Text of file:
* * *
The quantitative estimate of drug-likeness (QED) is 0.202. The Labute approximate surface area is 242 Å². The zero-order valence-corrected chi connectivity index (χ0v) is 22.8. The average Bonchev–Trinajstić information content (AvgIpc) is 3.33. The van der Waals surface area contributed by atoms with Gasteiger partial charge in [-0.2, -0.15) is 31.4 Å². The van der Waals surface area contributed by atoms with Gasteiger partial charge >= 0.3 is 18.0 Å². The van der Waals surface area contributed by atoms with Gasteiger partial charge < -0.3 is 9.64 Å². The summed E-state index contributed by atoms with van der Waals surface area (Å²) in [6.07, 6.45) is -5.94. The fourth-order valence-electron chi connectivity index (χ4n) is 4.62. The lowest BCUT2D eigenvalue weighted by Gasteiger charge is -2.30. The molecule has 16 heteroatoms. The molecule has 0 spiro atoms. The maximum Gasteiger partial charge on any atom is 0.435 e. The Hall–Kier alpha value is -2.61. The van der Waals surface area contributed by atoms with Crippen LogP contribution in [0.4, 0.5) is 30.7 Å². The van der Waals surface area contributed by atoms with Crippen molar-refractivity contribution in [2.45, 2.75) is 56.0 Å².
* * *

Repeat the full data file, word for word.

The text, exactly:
The quantitative estimate of drug-likeness (QED) is 0.202. The Labute approximate surface area is 242 Å². The zero-order valence-corrected chi connectivity index (χ0v) is 22.8. The average Bonchev–Trinajstić information content (AvgIpc) is 3.33. The van der Waals surface area contributed by atoms with Gasteiger partial charge in [-0.2, -0.15) is 31.4 Å². The van der Waals surface area contributed by atoms with Gasteiger partial charge >= 0.3 is 18.0 Å². The van der Waals surface area contributed by atoms with Gasteiger partial charge < -0.3 is 9.64 Å². The summed E-state index contributed by atoms with van der Waals surface area (Å²) in [6.07, 6.45) is -5.94. The fourth-order valence-electron chi connectivity index (χ4n) is 4.62. The lowest BCUT2D eigenvalue weighted by Gasteiger charge is -2.30. The molecule has 16 heteroatoms. The molecule has 0 spiro atoms. The maximum Gasteiger partial charge on any atom is 0.435 e. The Hall–Kier alpha value is -2.61. The van der Waals surface area contributed by atoms with Crippen LogP contribution in [0.4, 0.5) is 30.7 Å². The van der Waals surface area contributed by atoms with Crippen molar-refractivity contribution in [2.45, 2.75) is 56.0 Å².